Detachment

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Wow what a movie! The kind that carries you, awakes certain thoughts in your head, and leaves you changed. Every wannabe teacher should watch this movie about the American teaching system. Ever dreamed about devoting your life to a job that makes a difference in the world? Have you ever thought what if you do your best and still fail? Will you be able to deal with the consequences? And what about your own baggage? Everybody has problems, life is hard, but to be able to forget everything and devote your whole life to a cause, however hard and unrewarding it might be, to do your best… this is what this movie is about.

Hugo Cabret

The other day, I had the chance to watch Hugo Cabret, and I absolutely loved it. I never thought a movie about two kids would prove to be so sweet and touching. Martin Scorcese outdid himself in transporting us to Old Paris and into the dreams of a little boy. If I get the chance I am definitely going to read the book.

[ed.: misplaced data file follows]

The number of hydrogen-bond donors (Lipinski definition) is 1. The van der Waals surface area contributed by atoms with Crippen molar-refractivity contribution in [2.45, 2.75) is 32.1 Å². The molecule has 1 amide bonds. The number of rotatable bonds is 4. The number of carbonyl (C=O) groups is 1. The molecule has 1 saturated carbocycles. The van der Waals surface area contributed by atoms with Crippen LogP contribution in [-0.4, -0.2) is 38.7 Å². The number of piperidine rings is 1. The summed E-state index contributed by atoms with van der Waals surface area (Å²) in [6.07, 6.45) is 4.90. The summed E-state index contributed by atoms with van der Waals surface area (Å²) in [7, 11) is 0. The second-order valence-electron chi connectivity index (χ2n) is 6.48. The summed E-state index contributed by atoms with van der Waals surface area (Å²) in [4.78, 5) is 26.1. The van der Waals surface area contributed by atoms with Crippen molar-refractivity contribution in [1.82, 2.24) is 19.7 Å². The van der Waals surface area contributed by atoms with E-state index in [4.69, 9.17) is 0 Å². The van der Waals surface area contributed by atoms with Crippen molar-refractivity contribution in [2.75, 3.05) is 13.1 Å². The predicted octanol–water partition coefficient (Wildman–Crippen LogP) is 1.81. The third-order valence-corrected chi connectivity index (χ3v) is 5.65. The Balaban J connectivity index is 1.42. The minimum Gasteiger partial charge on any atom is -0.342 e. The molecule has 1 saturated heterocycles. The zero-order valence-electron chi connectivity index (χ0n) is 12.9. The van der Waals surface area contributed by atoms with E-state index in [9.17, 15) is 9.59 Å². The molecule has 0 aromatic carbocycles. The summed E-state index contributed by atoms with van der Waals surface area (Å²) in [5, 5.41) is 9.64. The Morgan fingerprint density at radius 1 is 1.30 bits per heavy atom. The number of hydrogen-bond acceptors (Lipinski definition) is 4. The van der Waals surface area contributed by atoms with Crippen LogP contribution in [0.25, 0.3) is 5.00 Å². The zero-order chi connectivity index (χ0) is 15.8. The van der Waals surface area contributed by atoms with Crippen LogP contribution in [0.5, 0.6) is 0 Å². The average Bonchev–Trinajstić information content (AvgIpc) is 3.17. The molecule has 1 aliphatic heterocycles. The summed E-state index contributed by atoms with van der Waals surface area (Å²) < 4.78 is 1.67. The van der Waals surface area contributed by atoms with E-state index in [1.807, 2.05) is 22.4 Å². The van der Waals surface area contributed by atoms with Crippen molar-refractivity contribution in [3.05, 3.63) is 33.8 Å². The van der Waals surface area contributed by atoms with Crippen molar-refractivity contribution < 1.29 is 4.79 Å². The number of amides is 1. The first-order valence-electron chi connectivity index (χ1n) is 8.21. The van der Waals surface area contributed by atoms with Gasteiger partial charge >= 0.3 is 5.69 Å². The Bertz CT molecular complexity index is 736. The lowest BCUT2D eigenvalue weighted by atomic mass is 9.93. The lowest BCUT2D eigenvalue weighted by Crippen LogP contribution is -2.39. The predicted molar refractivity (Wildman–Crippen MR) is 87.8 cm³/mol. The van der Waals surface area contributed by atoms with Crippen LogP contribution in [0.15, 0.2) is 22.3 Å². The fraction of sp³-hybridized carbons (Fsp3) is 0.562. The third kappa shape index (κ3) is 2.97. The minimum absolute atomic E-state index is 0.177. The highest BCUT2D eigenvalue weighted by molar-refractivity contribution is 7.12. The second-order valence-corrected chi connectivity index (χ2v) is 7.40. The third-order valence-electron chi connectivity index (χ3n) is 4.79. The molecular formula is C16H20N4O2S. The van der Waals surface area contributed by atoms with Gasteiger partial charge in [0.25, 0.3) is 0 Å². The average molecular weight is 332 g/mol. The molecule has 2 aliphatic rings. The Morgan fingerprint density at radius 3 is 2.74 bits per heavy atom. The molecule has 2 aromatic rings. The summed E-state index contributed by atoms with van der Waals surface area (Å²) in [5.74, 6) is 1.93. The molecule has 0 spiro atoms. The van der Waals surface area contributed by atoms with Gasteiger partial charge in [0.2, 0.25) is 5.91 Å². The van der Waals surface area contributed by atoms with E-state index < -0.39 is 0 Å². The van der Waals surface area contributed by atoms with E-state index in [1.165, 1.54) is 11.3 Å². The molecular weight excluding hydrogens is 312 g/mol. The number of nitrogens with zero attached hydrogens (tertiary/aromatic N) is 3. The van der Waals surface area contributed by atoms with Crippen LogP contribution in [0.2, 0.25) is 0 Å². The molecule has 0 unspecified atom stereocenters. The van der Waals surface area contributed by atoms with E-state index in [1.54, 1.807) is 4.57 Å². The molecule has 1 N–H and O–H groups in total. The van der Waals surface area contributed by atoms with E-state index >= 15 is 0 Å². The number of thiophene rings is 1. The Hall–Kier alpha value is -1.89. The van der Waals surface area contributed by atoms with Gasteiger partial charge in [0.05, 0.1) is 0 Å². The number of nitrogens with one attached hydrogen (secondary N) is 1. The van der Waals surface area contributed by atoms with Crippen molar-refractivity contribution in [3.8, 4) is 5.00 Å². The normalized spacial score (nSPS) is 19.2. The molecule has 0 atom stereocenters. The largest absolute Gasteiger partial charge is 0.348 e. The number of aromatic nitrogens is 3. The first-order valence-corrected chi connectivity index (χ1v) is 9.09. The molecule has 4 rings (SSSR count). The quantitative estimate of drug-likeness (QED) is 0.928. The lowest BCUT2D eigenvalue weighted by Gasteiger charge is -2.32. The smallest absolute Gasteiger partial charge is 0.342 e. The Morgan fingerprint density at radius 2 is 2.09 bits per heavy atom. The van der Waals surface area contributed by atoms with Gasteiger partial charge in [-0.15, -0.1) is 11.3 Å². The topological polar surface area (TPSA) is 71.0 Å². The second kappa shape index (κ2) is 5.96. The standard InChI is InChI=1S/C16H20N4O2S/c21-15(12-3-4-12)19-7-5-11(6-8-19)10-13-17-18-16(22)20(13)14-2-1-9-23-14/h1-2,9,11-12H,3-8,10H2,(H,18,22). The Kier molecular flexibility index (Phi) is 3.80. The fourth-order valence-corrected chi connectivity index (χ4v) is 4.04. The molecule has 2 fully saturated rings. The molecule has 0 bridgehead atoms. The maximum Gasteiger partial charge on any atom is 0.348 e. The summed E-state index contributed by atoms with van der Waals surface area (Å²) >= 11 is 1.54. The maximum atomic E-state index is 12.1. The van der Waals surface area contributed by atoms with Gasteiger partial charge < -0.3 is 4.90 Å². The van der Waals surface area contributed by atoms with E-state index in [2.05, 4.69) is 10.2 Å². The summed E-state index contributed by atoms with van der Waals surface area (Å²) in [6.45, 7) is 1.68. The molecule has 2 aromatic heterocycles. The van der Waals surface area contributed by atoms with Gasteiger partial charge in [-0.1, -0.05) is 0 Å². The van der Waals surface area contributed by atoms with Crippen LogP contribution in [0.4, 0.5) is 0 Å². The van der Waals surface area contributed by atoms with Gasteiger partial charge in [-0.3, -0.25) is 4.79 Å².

Hugo Cabret: So I figured, if the entire world was one big machine, I couldn’t be an extra part. I had to be here for some reason…

This quote is quite central to the plot, and I was deeply touched by it, especially considering that I am still trying to figure out my own function in the world. The characters were all very endearing, and now I know who George Melies was, apart from one of the Eleves Dieux in Bernard Werber’s Trilogie des dieux.

All in all, Hugo Cabret is a feast for the eyes and the soul. I feel a lot like how I felt after watching Ratatouille and Amelie Poulain, a sweet feel-good sensation, like a nice and warm chicken soup…